"Come Down to Me," the first song on electronica duo Lemon Jelly's third full-length album, begins with a massive guitar sound crashing heavily over a shuddering drum loop and weaving synth patterns. The fusion is indicative of Lemon Jelly's mix-and-match aesthetic. On '64-'95, Fred Deakin and Nick Franglen thread acoustic and electric guitars, strings, heady keyboard melodies, meaty bass parts, and a staggering array of eclectic samples through grooves and beats derived from hip-hop, soul, techno, and house. The result is a whiplash melange of styles that is as surprising as it is accessible and fun.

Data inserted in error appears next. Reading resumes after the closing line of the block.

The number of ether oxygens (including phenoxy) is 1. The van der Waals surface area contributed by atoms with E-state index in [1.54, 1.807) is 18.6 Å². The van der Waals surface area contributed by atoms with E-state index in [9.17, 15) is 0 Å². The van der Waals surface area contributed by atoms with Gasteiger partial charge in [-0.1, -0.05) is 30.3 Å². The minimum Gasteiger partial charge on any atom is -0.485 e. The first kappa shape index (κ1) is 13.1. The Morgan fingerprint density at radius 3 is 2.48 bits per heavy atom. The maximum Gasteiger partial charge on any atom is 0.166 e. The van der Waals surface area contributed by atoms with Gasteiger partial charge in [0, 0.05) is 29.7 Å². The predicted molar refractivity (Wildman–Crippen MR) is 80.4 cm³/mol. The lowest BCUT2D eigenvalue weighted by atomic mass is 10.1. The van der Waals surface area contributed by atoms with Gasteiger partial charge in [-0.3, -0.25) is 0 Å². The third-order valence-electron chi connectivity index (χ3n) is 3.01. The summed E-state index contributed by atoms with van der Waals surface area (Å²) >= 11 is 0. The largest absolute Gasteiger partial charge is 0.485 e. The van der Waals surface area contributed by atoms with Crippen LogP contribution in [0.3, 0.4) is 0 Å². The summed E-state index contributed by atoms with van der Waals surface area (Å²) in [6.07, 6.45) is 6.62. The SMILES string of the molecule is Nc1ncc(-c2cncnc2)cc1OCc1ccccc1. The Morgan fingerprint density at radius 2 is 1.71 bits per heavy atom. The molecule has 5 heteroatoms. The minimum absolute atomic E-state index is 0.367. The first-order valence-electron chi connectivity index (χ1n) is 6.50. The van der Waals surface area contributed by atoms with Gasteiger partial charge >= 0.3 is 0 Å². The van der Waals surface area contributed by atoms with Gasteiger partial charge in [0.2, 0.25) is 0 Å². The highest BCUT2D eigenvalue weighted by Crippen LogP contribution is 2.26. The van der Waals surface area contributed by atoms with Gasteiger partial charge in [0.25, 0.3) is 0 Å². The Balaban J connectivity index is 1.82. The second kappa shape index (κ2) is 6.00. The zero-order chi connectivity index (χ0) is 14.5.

The title of the album refers to the years from which Lemon Jelly lifted its source material. The listener has the impression of traveling through time, from the ringing, old-school barbershop strains of "The Slow Train" to the smooth 1970s soul of "Stay with You" to the avant-garde swirl of "The Shouty Track." Occasionally Lemon Jelly put its tongue so firmly in cheek that it's hard not to smile (note the use of William Shatner reciting poetry on "Go"), but for the most part, '64-'95 is serious DJ artistry--dense, inventive tracks that are equally suitable for headphone meditation and dance-floor workouts.
ReviewsLike many music obsessives before them, Franglen and Deakin have been rifling their record collections for novel sounds....[Featuring] shiny aesthetic satisfaction... - Mojo